Depending on the discipline, it is sometimes common to give 50%, 65%, or 75% project position to PhD students. The argument is sometimes, that a PhD thesis is not project work, and if the project work takes 100% of a persons time, there would not be enough time to work on the PhD. This situation is one reason for the outcry by German researchers who complain about problematic working environments (see an article about #ichbinhanna) This is something that a PI can barely change, despite the fact that ideally the research in the project is actually the content of the PhD work. In computer sciences, it is common to get a 100% position for PhD students.
If you are funded by the University, from a project or directly with money from the PI/institution, the PI will likely publish a job post on mailing lists, the university’s career page, or in social media. It might make sense to ask a PI with whom you would like to work with where they publish their calls, and if they expect to publish something soon. It probably does not make sense to ask “do you currently have an open position” – it’s typically just not very likely that this is the case.
In the second case mentioned above, you are not funded by the university. That possibility exists because technically doing the PhD and working as a researcher at a University are two different things. You could work at a company and enroll at the University as a student to work on the PhD, you could receive some scholarship from some source (e.g., DAAD), or you even work at some other university as a project member or researcher. In such cases, it makes sense that you just contact a potential supervisor at some university. You could tell them that you work on X and that this fits well to their work. You could ask them if they would be willing to guide them in the PhD process. Depending on the situation of the PI, they might have the capacity to do that or not. But please, write this mail especially for this person – don’t send the same mail to many people without making clear that you really selected this person carefully. Sometimes I receive such mails with the wrong name in the opening - that’s annoying and not likely to be answered.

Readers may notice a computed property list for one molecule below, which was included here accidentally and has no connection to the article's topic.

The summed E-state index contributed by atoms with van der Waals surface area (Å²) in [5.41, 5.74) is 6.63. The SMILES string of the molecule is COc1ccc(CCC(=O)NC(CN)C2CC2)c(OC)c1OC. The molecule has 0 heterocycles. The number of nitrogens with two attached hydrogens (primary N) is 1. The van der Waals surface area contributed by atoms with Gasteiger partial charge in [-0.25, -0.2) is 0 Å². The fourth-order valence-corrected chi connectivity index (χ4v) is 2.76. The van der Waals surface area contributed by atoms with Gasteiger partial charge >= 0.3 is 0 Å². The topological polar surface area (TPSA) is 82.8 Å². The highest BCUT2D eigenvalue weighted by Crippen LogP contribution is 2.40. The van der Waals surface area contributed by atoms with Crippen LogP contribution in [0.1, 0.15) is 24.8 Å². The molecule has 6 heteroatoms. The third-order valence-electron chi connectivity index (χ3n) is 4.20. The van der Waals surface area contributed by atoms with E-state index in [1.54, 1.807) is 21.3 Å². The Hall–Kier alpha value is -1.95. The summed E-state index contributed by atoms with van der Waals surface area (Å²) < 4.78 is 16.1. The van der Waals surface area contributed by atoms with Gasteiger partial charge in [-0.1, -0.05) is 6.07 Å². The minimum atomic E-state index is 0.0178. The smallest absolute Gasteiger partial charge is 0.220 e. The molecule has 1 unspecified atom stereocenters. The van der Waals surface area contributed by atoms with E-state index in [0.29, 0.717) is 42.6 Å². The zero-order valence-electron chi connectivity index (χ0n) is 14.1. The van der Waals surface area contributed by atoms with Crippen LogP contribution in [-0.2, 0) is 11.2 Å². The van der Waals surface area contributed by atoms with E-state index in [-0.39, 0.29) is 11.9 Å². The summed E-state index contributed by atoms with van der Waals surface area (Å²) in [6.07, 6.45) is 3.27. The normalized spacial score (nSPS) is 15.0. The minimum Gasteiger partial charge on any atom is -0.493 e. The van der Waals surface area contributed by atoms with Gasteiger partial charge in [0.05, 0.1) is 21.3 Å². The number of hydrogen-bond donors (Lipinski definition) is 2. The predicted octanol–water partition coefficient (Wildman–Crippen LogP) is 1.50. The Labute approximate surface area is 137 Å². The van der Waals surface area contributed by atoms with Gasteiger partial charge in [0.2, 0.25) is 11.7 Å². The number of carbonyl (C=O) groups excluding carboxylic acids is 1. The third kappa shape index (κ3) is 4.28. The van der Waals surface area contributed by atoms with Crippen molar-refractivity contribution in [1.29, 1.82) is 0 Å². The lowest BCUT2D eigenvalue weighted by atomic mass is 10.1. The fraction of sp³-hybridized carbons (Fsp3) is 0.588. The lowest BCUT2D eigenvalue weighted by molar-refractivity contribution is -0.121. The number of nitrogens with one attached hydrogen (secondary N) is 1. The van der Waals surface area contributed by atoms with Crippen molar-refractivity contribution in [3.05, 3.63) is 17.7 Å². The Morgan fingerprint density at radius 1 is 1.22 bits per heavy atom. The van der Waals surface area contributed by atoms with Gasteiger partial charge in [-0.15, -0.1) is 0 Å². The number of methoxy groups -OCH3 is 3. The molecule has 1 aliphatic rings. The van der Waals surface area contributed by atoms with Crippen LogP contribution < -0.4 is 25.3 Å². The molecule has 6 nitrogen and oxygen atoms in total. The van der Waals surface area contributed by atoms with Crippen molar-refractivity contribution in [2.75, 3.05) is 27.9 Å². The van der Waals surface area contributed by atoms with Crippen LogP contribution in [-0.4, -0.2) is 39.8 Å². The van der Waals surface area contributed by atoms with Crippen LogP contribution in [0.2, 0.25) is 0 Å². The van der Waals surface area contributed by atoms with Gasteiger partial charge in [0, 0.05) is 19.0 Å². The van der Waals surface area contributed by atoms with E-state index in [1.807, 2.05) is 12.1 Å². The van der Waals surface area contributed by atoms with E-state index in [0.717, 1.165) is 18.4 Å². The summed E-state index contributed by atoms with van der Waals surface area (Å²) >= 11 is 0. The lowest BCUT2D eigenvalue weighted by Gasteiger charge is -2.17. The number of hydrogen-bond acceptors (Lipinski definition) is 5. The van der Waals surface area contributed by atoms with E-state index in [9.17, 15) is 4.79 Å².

As a postdoc, the situation is mostly the same: You can work funded by the University directly, by a project or by a scholarship. In addition, you could write your own project proposal to fund yourself. If that’s something that you want to do, you could contact a person you would like to work with. They would probably know how to fund people and guide you in the process of applying for money for a position. However, note that this process takes time. Preparing a grant proposal easily takes half a year, followed by at least half a year until you receive a decision. If that’s something that you want to do, talk to people very, very early.
I am not a full professor, so I am the wrong person to ask ;-). I found, however, this page quite nice, which explains the situation in Bavaria, but I think that’s not very different in other states in Germany (despite that some people will now make the joke that Bavaria is indeed very different from the rest of Germany).
To understand the academic ranks in Germany, this Wikipedia page might be helpful.